From the TMA to Today: Looking back at the art history and development of the Toledo Federation of Art Societies

. June 27, 2017.
Former Toledo Museum of Art director George Stevens brought together prominent members of several Toledo arts organizations  to form the Toledo Federation of Art Societies in 1917. (Photo Credit: Copyright 2017 Penny Gentieu artistsoftoledo.com)
Former Toledo Museum of Art director George Stevens brought together prominent members of several Toledo arts organizations to form the Toledo Federation of Art Societies in 1917. (Photo Credit: Copyright 2017 Penny Gentieu artistsoftoledo.com)

A volunteer arts organization that survives a hundred years has proven itself an active participant in cultural life. So, after a century of promoting visual art in Northwest Ohio, the Toledo Federation of Art Societies threw themselves a well-deserved party.  Members and supporters of TFAS honored the organization’s centennial with a one-night-only exhibit of highlights from the TFAS collection on Friday, June 9 in the Porter Gallery at the Toledo School for the Arts.  

Beginning with only four members, the TFAS now boasts twenty institutional members— which includes galleries, museums, art schools, universities, professional artists, artist collectives, among others— and a newly-developed strategic plan designed to make sure the organization stays relevant.

Origin story

Shortly after glassmaker Edward Drummond Libbey founded the Toledo Museum of Art in 1901, he orchestrated a move to its now-famous Greco-Roman building, designed by architects Edward B. Green and Harry W. Wachter. By 1912, the museum was located by the Old West End neighborhood.  Then director, George Stevens, gathered prominent members of several Toledo arts organizations — the Tile Club, the Athena Art Society and the now-defunct ArtKlan — to form the Toledo Federation of Art Societies in 1917.

In the following century, TFAS continued to support the Toledo Museum of Art and local artists by organizing the annual Toledo Area Artists exhibition, encouraging the sale of local work and encouraging cooperation.  Now, TFAS’s support is taking on a slightly different form.

Developing artists

TFAS is developing a program to help young artists make the transition from student, or emerging artist, to working artist.

“The Toledo area has three universities and one community college that all have strong art programs, area galleries and The Arts Commission,” says TFAS Vice-President Margaret Lockwood-Lass. “Our goal going forward is to have a strong portfolio development program for artists looking for feedback.”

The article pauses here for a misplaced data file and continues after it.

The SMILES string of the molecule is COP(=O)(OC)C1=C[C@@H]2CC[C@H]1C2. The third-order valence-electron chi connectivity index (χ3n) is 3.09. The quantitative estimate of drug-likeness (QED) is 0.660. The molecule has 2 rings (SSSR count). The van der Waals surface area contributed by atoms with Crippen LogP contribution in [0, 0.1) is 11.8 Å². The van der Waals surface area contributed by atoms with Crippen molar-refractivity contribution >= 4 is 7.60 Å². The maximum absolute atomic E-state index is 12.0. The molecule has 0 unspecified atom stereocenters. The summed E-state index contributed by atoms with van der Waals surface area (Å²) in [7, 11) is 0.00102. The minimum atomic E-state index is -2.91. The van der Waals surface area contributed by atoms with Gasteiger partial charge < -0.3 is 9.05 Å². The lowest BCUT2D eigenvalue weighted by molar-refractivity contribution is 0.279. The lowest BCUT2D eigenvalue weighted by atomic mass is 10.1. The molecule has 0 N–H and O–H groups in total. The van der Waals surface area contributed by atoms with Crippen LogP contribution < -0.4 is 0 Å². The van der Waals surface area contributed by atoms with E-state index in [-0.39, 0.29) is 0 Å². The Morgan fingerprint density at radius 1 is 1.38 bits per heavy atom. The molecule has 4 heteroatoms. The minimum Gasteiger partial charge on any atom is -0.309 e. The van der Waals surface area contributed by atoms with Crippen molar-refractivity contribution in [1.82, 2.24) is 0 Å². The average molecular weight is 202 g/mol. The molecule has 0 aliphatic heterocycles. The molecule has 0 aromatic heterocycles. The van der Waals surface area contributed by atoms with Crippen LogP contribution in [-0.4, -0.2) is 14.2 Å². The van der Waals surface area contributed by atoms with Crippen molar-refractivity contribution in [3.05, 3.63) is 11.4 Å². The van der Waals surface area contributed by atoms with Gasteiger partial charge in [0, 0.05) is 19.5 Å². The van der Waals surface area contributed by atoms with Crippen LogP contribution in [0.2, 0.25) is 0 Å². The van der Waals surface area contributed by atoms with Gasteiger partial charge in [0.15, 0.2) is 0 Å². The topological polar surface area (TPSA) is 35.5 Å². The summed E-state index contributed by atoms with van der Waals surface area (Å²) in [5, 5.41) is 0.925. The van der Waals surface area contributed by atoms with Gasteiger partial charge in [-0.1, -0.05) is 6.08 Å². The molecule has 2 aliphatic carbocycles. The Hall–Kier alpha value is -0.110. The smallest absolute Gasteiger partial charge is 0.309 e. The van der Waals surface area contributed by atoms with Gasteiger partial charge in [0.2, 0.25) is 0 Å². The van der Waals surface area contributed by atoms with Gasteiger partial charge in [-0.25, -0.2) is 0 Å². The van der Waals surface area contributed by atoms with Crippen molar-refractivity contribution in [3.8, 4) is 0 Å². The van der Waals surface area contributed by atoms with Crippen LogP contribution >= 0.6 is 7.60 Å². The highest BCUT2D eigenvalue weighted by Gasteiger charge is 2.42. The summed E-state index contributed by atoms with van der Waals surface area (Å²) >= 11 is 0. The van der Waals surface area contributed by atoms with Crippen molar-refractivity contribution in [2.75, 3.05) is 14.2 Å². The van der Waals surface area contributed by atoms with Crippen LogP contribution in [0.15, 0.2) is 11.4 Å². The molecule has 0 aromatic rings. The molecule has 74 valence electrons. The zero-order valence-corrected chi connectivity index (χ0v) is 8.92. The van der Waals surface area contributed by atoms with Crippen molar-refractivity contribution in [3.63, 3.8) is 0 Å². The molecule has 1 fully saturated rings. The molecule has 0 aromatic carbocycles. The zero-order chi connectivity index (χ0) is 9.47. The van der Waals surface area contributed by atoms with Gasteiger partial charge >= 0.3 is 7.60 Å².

Lockwood-Lass also envisions a more active social media and social event schedule for TFAS in the future, saying that “…we are continually adapting to make our organization more meaningful to emerging artists and upcoming organizations.”

An art historical mission

Despite changes, the mission of TFAS isn’t just about the here and now. The organization is the guardian and archivist of Toledo’s art history through its permanent collection of works by significant artists of the region.

The TFAS collection began in 1948 with the acquisition of a small gouache by William T. Staffel, and has grown over the past 70 years to now include more than 250 artworks representing prominent Toledo area artists in all media. Ceramics by Robert Archambeau and Edith Franklin, glass art by Dominick Labino, paintings by Robert Garcia and Janet Ballweg and many more, form a unique, comprehensive and ever-growing anthology of Toledo art.  

Heroes, Robert Garcia. 1988.

Heroes, Robert Garcia. 1988.

To further promote artists of the region, TFAS recently entered into an alliance with the Toledo School for the Arts to lease pieces from the school’s art collection to area businesses and community centers.

Planning a strategy for the future

The board and members of TFAS are engaged right now in planning for the future of the organization through an extended strategic planning process that began in June 2016.

“There will be more Toledo Area Artist exhibits and more art purchased for the TFAS collection…  membership has already broadened from the organizational-members-only to include independent members,” says TFAS President Douglas Adams-Arman. “Planning continues to allow TFAS to launch “a truly comprehensive regional online TFAS Arts Calendar for our community partners and area artists. After the directory is up and running, we envision adding an online directory of regional artists.  [That’s] technically more complex and needs more prep, but it will be worth the wait.”

By maintaining existing programs while adding new services, TFAS members continue to pursue the mission of the Toledo Federation of Art Societies.